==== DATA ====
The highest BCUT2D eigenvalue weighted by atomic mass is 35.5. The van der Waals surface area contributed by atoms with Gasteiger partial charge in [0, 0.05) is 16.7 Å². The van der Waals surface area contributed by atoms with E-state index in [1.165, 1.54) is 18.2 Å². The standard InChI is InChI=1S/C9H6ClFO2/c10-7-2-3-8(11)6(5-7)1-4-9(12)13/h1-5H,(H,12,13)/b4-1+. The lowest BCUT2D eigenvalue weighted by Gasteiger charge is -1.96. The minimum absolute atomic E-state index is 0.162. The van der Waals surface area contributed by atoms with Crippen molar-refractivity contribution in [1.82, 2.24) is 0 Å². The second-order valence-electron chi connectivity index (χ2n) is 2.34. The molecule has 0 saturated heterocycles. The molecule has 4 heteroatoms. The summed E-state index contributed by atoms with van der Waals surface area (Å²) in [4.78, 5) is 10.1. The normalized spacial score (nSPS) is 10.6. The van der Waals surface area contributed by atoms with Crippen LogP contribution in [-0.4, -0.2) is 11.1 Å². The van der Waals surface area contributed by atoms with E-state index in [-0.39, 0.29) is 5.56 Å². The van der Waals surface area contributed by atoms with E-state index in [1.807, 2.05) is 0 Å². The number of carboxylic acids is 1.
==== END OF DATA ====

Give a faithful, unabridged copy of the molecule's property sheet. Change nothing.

The highest BCUT2D eigenvalue weighted by atomic mass is 35.5. The van der Waals surface area contributed by atoms with Gasteiger partial charge in [0, 0.05) is 16.7 Å². The van der Waals surface area contributed by atoms with E-state index in [1.165, 1.54) is 18.2 Å². The standard InChI is InChI=1S/C9H6ClFO2/c10-7-2-3-8(11)6(5-7)1-4-9(12)13/h1-5H,(H,12,13)/b4-1+. The lowest BCUT2D eigenvalue weighted by Gasteiger charge is -1.96. The minimum absolute atomic E-state index is 0.162. The van der Waals surface area contributed by atoms with Crippen molar-refractivity contribution in [1.82, 2.24) is 0 Å². The second-order valence-electron chi connectivity index (χ2n) is 2.34. The molecule has 0 saturated heterocycles. The molecule has 4 heteroatoms. The summed E-state index contributed by atoms with van der Waals surface area (Å²) in [4.78, 5) is 10.1. The normalized spacial score (nSPS) is 10.6. The van der Waals surface area contributed by atoms with Crippen LogP contribution in [-0.4, -0.2) is 11.1 Å². The van der Waals surface area contributed by atoms with E-state index in [-0.39, 0.29) is 5.56 Å². The van der Waals surface area contributed by atoms with E-state index in [1.807, 2.05) is 0 Å². The number of carboxylic acids is 1.